The Importance Of Domestic Labor

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It is not a secret that women often take on the majority of the parenting/household responsibilities in heterosexual households. Sabattini explains, “With the birth of the first child, the division of labor between couples typically becomes more traditional as women assume the primary responsibility for both household and parenting chores …. Although most mothers work outside of the home, comparatively few fathers are equally involved in the domestic labor.” This is referred to as the “second shift” for mothers who have jobs outside of the home. Not only do mothers tend to do more of the parenting labor (figure 1), they tend to do more of the “feminine” work while their male partner’s do more of the “masculine” work. Specifically, mothers do more household chores such as cooking, cleaning, laundry, and dishes. Fathers tend to do more masculine chores such as home repair, lawn care, and handling electronics. Mothers also tend to engage in more of the emotional labor of raising children. Mothers are more likely to handle emotional distress, social training, and discipline. According to Bush, “Dads approach parenting with different priorities than we mothers do. They tend to care less about dress, eating habits, and other details. Instead, dads tend to want to play with kids more and challenge them more, and this can help kids gain confidence.” Fathers are much less concerned with mundane, day to day tasks. This concept is displayed in the home life of most people.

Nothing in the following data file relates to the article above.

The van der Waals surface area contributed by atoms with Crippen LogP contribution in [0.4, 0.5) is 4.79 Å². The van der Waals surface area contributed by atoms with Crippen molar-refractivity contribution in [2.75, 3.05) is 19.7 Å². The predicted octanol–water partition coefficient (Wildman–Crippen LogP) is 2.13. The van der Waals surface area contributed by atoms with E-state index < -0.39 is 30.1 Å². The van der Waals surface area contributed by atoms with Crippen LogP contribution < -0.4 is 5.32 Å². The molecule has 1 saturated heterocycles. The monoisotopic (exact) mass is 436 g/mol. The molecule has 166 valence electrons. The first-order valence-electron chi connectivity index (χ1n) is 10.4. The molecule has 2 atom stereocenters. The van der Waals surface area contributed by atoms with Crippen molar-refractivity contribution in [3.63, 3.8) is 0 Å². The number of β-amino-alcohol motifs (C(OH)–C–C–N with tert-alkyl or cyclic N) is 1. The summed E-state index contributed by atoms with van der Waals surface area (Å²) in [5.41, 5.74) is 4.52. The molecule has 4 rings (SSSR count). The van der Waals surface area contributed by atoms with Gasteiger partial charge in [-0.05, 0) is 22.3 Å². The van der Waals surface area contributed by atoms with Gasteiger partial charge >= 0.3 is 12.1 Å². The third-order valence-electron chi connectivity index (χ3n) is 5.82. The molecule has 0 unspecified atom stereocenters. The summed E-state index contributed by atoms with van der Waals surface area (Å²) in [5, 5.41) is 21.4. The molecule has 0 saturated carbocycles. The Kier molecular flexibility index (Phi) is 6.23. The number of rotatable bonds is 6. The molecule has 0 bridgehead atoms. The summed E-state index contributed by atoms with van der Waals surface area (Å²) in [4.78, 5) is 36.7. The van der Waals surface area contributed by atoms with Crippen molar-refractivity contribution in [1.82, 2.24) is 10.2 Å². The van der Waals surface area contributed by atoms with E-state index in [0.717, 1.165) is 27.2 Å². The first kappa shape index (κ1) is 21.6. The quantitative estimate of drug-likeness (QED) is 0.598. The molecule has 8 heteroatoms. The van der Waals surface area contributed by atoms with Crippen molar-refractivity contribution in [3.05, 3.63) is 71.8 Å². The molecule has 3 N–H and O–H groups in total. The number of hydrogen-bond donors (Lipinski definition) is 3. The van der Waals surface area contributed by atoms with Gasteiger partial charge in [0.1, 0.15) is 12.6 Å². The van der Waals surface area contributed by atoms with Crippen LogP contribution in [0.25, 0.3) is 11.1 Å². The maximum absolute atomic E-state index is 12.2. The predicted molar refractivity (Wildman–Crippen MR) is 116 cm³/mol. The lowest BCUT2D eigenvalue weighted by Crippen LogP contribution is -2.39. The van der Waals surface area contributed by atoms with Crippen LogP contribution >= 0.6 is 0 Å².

Mothers and
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